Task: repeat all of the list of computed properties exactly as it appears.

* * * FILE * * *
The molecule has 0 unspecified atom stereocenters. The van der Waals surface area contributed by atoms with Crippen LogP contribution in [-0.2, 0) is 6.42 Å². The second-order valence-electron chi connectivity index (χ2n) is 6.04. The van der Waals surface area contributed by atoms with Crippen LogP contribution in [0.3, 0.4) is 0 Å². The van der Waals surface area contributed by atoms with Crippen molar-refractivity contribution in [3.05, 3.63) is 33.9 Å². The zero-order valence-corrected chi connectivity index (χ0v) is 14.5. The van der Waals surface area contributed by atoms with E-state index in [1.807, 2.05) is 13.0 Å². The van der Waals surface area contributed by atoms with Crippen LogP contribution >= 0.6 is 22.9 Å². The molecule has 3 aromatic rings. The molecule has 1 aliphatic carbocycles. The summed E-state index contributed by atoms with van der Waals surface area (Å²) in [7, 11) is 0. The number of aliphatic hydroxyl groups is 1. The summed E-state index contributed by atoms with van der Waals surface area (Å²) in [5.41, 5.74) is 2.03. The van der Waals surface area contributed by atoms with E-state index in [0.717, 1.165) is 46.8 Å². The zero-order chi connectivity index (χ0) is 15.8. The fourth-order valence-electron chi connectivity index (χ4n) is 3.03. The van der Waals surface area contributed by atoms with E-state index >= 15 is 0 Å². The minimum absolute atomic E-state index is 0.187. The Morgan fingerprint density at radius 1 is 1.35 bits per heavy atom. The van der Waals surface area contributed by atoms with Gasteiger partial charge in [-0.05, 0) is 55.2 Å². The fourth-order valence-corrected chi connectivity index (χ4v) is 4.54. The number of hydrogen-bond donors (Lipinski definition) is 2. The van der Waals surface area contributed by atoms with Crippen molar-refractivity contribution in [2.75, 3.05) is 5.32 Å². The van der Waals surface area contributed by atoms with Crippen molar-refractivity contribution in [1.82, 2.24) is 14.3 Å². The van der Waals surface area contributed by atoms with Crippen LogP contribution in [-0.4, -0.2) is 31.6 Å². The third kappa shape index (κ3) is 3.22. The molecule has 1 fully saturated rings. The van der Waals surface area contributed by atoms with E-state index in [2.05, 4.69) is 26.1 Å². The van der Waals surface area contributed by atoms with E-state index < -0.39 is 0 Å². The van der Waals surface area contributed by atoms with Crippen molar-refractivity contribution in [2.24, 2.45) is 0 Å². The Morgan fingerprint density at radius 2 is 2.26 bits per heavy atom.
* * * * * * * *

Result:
The molecule has 0 unspecified atom stereocenters. The van der Waals surface area contributed by atoms with Crippen LogP contribution in [-0.2, 0) is 6.42 Å². The second-order valence-electron chi connectivity index (χ2n) is 6.04. The van der Waals surface area contributed by atoms with Crippen LogP contribution in [0.3, 0.4) is 0 Å². The van der Waals surface area contributed by atoms with Crippen molar-refractivity contribution in [3.05, 3.63) is 33.9 Å². The zero-order valence-corrected chi connectivity index (χ0v) is 14.5. The van der Waals surface area contributed by atoms with E-state index in [1.807, 2.05) is 13.0 Å². The van der Waals surface area contributed by atoms with Crippen LogP contribution >= 0.6 is 22.9 Å². The molecule has 3 aromatic rings. The molecule has 1 aliphatic carbocycles. The summed E-state index contributed by atoms with van der Waals surface area (Å²) in [7, 11) is 0. The number of aliphatic hydroxyl groups is 1. The summed E-state index contributed by atoms with van der Waals surface area (Å²) in [5.41, 5.74) is 2.03. The van der Waals surface area contributed by atoms with E-state index in [0.717, 1.165) is 46.8 Å². The zero-order chi connectivity index (χ0) is 15.8. The fourth-order valence-electron chi connectivity index (χ4n) is 3.03. The van der Waals surface area contributed by atoms with E-state index >= 15 is 0 Å². The minimum absolute atomic E-state index is 0.187. The Morgan fingerprint density at radius 1 is 1.35 bits per heavy atom. The van der Waals surface area contributed by atoms with Gasteiger partial charge in [-0.05, 0) is 55.2 Å². The fourth-order valence-corrected chi connectivity index (χ4v) is 4.54. The number of hydrogen-bond donors (Lipinski definition) is 2. The van der Waals surface area contributed by atoms with Crippen molar-refractivity contribution in [2.75, 3.05) is 5.32 Å². The van der Waals surface area contributed by atoms with Crippen molar-refractivity contribution in [1.82, 2.24) is 14.3 Å². The van der Waals surface area contributed by atoms with Crippen LogP contribution in [-0.4, -0.2) is 31.6 Å². The third kappa shape index (κ3) is 3.22. The molecule has 1 fully saturated rings. The van der Waals surface area contributed by atoms with E-state index in [2.05, 4.69) is 26.1 Å². The van der Waals surface area contributed by atoms with E-state index < -0.39 is 0 Å². The van der Waals surface area contributed by atoms with Crippen molar-refractivity contribution in [2.24, 2.45) is 0 Å². The Morgan fingerprint density at radius 2 is 2.26 bits per heavy atom.